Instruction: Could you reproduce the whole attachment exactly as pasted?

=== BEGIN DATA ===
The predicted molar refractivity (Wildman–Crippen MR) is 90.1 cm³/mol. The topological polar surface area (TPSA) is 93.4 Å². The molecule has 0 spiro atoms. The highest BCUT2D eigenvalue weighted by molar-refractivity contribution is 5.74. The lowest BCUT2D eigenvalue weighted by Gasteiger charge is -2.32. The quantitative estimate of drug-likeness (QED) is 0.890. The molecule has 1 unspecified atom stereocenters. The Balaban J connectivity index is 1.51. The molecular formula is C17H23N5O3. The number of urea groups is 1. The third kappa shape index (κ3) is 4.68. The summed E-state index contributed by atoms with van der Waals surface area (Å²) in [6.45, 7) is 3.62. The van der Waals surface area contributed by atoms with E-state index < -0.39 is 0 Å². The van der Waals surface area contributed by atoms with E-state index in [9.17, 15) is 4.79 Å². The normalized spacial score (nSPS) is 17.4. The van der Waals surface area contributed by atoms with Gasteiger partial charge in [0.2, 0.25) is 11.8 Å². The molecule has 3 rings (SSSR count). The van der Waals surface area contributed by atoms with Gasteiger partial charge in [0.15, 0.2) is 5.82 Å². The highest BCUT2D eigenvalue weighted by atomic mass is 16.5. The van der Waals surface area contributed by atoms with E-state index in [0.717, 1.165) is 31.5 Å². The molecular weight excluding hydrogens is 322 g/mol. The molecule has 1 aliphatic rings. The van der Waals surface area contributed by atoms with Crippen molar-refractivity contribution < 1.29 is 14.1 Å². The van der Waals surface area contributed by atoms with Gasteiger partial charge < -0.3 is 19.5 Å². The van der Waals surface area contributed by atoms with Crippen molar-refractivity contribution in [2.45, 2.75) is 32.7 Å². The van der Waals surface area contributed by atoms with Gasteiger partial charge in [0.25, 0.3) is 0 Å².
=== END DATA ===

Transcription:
The predicted molar refractivity (Wildman–Crippen MR) is 90.1 cm³/mol. The topological polar surface area (TPSA) is 93.4 Å². The molecule has 0 spiro atoms. The highest BCUT2D eigenvalue weighted by molar-refractivity contribution is 5.74. The lowest BCUT2D eigenvalue weighted by Gasteiger charge is -2.32. The quantitative estimate of drug-likeness (QED) is 0.890. The molecule has 1 unspecified atom stereocenters. The Balaban J connectivity index is 1.51. The molecular formula is C17H23N5O3. The number of urea groups is 1. The third kappa shape index (κ3) is 4.68. The summed E-state index contributed by atoms with van der Waals surface area (Å²) in [6.45, 7) is 3.62. The van der Waals surface area contributed by atoms with E-state index < -0.39 is 0 Å². The van der Waals surface area contributed by atoms with E-state index in [9.17, 15) is 4.79 Å². The normalized spacial score (nSPS) is 17.4. The van der Waals surface area contributed by atoms with Gasteiger partial charge in [0.2, 0.25) is 11.8 Å². The molecule has 3 rings (SSSR count). The van der Waals surface area contributed by atoms with Gasteiger partial charge in [0.15, 0.2) is 5.82 Å². The highest BCUT2D eigenvalue weighted by atomic mass is 16.5. The van der Waals surface area contributed by atoms with E-state index in [0.717, 1.165) is 31.5 Å². The molecular weight excluding hydrogens is 322 g/mol. The molecule has 1 aliphatic rings. The van der Waals surface area contributed by atoms with Crippen molar-refractivity contribution < 1.29 is 14.1 Å². The van der Waals surface area contributed by atoms with Gasteiger partial charge < -0.3 is 19.5 Å². The van der Waals surface area contributed by atoms with Crippen molar-refractivity contribution in [2.45, 2.75) is 32.7 Å². The van der Waals surface area contributed by atoms with Gasteiger partial charge in [0.25, 0.3) is 0 Å².